• Travel required
    Unless you’re lucky enough to have a relevant conference in your city, you’ll probably need to fly somewhere. This can be expensive.
  • Difficult timing
    Remember those roadmaps I mentioned earlier? If the design phase doesn’t line up with a conference, find a different way to get the research you need.

In general, this approach works well when you have a predictable product roadmap. If you know what you’re going to be building, and when, you can time the design phase to coincide with one or more conferences.

On the other hand, if you need the flexibility to run tests at a moment’s notice, this approach won’t work well. In that situation, I recommend having a dedicated room for testing at your company, containing all the equipment you’ll need.

Tips To Make This Work For You

If you’ve read this far and think conference-based user testing is right for you, great! Here are some tips to help you succeed.

  • Pick a conference five months in advance
    You don’t have to know exactly what you’ll be testing, but it’s a good idea to have a target date and venue in mind, so you can start thinking about it.
  • Pick a conference with people who don’t know you exist
    Because we ran testing at our own conferences, everybody knew about us. This self-selection bias prevented us from getting a good cross-sample of our potential market.
  • Don’t pick a booth in the busiest hallway
    As tempting as it might be to get maximum visibility, ask youself if the additional chaos is worth it. In 2013, we picked a booth in a room separated by a half wall from a busy hallway. As a result, we had good visibility without being in the middle of the chaos.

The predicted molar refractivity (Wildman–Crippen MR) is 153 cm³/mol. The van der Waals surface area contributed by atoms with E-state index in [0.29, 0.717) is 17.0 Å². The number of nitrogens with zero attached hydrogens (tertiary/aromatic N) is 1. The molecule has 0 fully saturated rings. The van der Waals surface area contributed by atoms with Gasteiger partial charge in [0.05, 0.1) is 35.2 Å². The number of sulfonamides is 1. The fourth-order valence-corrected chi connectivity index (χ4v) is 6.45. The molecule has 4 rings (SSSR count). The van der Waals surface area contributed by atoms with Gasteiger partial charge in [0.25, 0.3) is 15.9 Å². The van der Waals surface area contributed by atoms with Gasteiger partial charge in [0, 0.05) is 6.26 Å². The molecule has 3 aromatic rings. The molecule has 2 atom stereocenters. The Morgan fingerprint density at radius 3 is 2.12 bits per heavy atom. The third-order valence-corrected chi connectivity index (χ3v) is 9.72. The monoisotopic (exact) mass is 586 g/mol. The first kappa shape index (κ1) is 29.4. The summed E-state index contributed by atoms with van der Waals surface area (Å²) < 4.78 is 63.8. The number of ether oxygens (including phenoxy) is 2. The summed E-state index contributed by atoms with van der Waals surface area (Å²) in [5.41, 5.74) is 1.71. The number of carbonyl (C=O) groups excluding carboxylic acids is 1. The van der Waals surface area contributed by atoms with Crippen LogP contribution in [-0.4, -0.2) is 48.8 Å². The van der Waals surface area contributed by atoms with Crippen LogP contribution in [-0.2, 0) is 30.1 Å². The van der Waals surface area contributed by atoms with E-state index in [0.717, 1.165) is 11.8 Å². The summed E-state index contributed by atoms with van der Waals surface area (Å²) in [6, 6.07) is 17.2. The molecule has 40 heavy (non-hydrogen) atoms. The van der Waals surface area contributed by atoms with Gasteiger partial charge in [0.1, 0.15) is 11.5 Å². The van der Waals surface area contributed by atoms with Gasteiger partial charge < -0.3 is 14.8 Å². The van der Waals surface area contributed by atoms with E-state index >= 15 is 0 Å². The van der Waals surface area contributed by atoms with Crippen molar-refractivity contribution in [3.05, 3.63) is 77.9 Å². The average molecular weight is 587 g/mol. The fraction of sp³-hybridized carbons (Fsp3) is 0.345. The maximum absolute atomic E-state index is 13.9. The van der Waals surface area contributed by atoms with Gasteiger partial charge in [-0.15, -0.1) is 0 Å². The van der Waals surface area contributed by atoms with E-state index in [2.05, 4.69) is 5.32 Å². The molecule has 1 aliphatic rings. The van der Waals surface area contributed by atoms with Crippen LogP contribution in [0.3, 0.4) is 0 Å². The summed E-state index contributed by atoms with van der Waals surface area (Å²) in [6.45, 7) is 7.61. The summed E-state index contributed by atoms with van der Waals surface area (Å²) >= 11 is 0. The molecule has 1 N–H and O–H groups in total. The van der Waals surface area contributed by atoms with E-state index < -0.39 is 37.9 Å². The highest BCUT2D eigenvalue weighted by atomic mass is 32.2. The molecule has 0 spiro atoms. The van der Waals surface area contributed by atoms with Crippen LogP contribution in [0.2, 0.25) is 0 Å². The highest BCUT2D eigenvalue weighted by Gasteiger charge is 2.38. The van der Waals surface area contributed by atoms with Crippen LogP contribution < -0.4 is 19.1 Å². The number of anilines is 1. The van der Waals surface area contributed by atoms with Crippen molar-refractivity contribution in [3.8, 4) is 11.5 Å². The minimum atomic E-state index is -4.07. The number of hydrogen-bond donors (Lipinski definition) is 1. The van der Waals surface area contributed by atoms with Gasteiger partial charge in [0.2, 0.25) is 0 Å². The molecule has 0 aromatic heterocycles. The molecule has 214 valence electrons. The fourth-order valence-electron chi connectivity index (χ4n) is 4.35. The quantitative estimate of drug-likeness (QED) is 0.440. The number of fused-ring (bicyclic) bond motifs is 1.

• Don’t write every study yourself
    The first year, I wrote four of the five user studies. As a result, they were difficult to facilitate and didn’t result in actionable data. It’s time consuming to write a good user test that validates your hypotheses and is easy to facilitate.
  • Don’t schedule people in advance
    When your testing stations fill up, it’s tempting to start a waiting list. Don’t do that. You’ll become beholden to the list and have to turn people away, even when there appear to be empty test stations. Be serendipitous about it.
  • Practice running each test on each machine before the conference
    Murphy’s law. Need I say more?
  • Go forth and user test
    The only thing worse than a poor user testing experience is not doing it at all. If you fail, at least you’ll learn how to do it better next time. If you don’t do anything, you’ve learned nothing.

And that’s it. If you have any questions, please get in touch through Twitter or leave a note in the comments below. Thank you for reading.


When I first proposed conference-based user testing to my team, I was an intern straight out of school. If I could pull this off, so can you. If you’re still intimidated, start small. You can grow your efforts, but you have to start somewhere.

Here are some of the resources we used in testing:


Articles and examples

Since doing this, I’ve learned of others who have done user testing at events. Here’s a list of articles with slightly different takes on the process:

(il, og, ml)

Front page image credits: Rosenfeld Media